The Coffee Break Reviews: Spectre


We shake it and we stir it….  

Written By: Rick Masters

Ive been looking forward to Spectre for quite sometime now, so much so that I’ve been humming the theme tune for the past two weeks, much to the annoyance of my work colleagues. Now I’ve finally seen the great British spy’s adventure I thought I’d dust off my trusty typewriter and share my thoughts on his latest adventure.

Daniel Craig returns along with director Sam Mendes and if the last bond movie, SKYFALL is anything to go by, it’s that these two make a damn good action movie. Sticking with the Bond tradition we are treated to an 15 minute opening sequence before the beautiful and creative title credits roll and what an opening sequence it is! The scene is stunning, I was completely blown away with the cinematography used here, It free flows from the busy carnival streets of Mexico city, up through a bustling hotel and onto the rooftops, most of it seen through an impressive 5 minute, in one tracking shot and finishes with a fantastic battle above the crowds in an out of control helicopter. It’s one of the greatest (If not THE greatest) opening sequences to any Bond film that’s gone before.

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After that opening fight the movie does seem to dial it down a notch, Sam Mendes has been slowly steering the series away from the over-the-top, explosive nature of the franchise, and focusing more on Bond’s personal life and his vulnerability. The film does feel a little slower than the previous installments and this being the longest run time of any other Bond film (148 minutes) he can take more time digging deeper into the characters and back stories which is both refreshing yet slightly frustrating. There are a number of scenes I believe that could have been skipped and a few locations which felt were thrown in for the sake of it. That’s not to say this film drags in anyway but I felt it could have been tightened up somewhat.

Spectre has a brilliant collection of actors, Its borderline genius! Christoph Waltz plays Franz Oberhauser, The clearly clever but slightly mad villain who is kept in the shadows for at least half the movie. His presence is fantastic but possibly a little underused. Dave Bautista plays the muscle and has some pretty hard hitting scenes. Two standout moments are when we’re first introduced to him and he proves he’s not to be messed with, (the squeamish may have to look away) and his high energy fight scene through the walls and kitchens of a train. It feels Mendes may have took a little inspiration from the Bourne series here as the music dials down and the sickening sound effects of each punch and bone break takes over. This particular scene also includes a cheeky nod to an older Rodger Moore overhead rail kick move from a previous bond which was a nice touch.

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The bond girls are (for the lack of a better word) ‘meh’. Monica Belluci is criminally underused in her ‘blink and you’ll miss her’ scenes. Lea Seydoux plays the ‘main’ Bond girl, the age-inappropriate French actress just doesn’t fit well with (the old enough to be her dad) Daniel Craig. The chemistry is weak and doesn’t match that of Belluci’s earlier steamy moment with the British spy.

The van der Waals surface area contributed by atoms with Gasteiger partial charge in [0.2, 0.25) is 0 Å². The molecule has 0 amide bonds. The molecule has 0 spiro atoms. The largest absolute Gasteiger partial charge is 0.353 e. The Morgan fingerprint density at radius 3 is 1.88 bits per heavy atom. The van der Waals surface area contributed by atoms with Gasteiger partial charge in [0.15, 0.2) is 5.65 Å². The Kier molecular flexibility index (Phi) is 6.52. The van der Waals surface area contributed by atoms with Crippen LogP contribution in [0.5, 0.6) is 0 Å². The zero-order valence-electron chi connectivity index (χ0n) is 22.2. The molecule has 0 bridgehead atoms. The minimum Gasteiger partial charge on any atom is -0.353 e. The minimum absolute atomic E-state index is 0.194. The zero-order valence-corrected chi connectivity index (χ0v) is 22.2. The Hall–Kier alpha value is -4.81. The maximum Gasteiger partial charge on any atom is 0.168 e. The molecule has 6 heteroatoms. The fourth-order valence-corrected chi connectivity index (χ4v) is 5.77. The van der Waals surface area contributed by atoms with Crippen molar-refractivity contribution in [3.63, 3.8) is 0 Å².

As for the action scenes, most of them left me wanting more, after the stunning intro I expected more of the same but nothing quite matches it. The car chase scene through the streets of Rome was a snore fest, there was zero tension… In fact Bond is calmly doing his homework on the villain for the majority of it. After hearing they’d spent a cool £24 Million on destroying Aston Martin DB10’s I expected a lot more destruction. It seems to focus on a bit of light hearted comedy instead (which I won’t ruin) it was quite funny but ripped any drama out of the moment. Left me wondering what that £24 Million was spent on! The other action scenes were an improvement however they all failed to get me on the edge of my seat, they were good but not great.


As for the script it was not always clear or credible however it did quite cleverly mash some old ‘over the top’ Bond style themes into the more up-to-date and believable story. As with the reference to the old Rodger Moore overhead kick it also featured a number of other references to the franchise which fan of the series can look out for and some genuinely funny lines which avoid being Brosnan style cheesy.

If this is to be the last Daniel Craig Bond Movie (which its currently rumoured to be) then it wraps the Daniel Craig era up completely, linking them all together albeit in a somewhat clumsy way. It works but only just. The final showdown also seemed a little flat and left me wanting more which is disappointing.

Overall this latest bond outing lacked an identity of its own. It’s still a good movie and is strong enough to stand alongside the existing three. Certainly worth a trip to the cinema but sadly doesn’t quite deserve 00 status.

2 Comments on "The Coffee Break Reviews: Spectre"

  1. Nice review – I didn’t exactly agree, but have a read of mine!

  2. Im not sure Spectre deserves to be the last entry into the Daniel craig saga, the ending does leave a sense that there is more to the story and for whatever ground Spectre didn’t cover, the next addition ought to make up for it with Mr Craig. I cant help but feel his statement of leaving the franchise is nothing more than a publicity stunt. Otherwise, Spectre is one of the best ive seen this year

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